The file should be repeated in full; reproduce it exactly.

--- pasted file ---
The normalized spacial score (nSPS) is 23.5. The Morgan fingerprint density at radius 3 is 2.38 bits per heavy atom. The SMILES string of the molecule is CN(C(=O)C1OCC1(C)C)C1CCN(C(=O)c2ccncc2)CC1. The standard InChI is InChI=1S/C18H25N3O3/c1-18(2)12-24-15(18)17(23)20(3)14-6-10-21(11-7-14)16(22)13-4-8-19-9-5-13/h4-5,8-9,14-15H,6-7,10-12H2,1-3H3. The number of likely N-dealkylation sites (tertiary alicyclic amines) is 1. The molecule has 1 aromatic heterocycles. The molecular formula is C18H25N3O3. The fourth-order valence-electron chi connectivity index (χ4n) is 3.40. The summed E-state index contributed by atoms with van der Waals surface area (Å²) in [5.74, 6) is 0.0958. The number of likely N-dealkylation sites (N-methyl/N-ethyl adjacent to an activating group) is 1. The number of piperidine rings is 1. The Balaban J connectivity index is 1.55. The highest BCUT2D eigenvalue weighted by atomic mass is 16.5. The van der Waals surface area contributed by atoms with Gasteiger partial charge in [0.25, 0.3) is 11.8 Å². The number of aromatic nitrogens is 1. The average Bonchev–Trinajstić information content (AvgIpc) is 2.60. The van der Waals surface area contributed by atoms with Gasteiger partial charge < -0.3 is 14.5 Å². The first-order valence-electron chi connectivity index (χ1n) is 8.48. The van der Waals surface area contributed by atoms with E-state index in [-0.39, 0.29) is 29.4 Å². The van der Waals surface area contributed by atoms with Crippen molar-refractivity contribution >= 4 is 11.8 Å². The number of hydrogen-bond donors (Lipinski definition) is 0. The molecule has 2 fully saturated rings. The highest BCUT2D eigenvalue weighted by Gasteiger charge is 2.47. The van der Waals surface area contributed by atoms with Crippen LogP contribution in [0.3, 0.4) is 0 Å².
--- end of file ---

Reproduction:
The normalized spacial score (nSPS) is 23.5. The Morgan fingerprint density at radius 3 is 2.38 bits per heavy atom. The SMILES string of the molecule is CN(C(=O)C1OCC1(C)C)C1CCN(C(=O)c2ccncc2)CC1. The standard InChI is InChI=1S/C18H25N3O3/c1-18(2)12-24-15(18)17(23)20(3)14-6-10-21(11-7-14)16(22)13-4-8-19-9-5-13/h4-5,8-9,14-15H,6-7,10-12H2,1-3H3. The number of likely N-dealkylation sites (tertiary alicyclic amines) is 1. The molecule has 1 aromatic heterocycles. The molecular formula is C18H25N3O3. The fourth-order valence-electron chi connectivity index (χ4n) is 3.40. The summed E-state index contributed by atoms with van der Waals surface area (Å²) in [5.74, 6) is 0.0958. The number of likely N-dealkylation sites (N-methyl/N-ethyl adjacent to an activating group) is 1. The number of piperidine rings is 1. The Balaban J connectivity index is 1.55. The highest BCUT2D eigenvalue weighted by atomic mass is 16.5. The van der Waals surface area contributed by atoms with Gasteiger partial charge in [0.25, 0.3) is 11.8 Å². The number of aromatic nitrogens is 1. The average Bonchev–Trinajstić information content (AvgIpc) is 2.60. The van der Waals surface area contributed by atoms with Gasteiger partial charge < -0.3 is 14.5 Å². The first-order valence-electron chi connectivity index (χ1n) is 8.48. The van der Waals surface area contributed by atoms with E-state index in [-0.39, 0.29) is 29.4 Å². The van der Waals surface area contributed by atoms with Crippen molar-refractivity contribution >= 4 is 11.8 Å². The number of hydrogen-bond donors (Lipinski definition) is 0. The molecule has 2 fully saturated rings. The highest BCUT2D eigenvalue weighted by Gasteiger charge is 2.47. The van der Waals surface area contributed by atoms with Crippen LogP contribution in [0.3, 0.4) is 0 Å².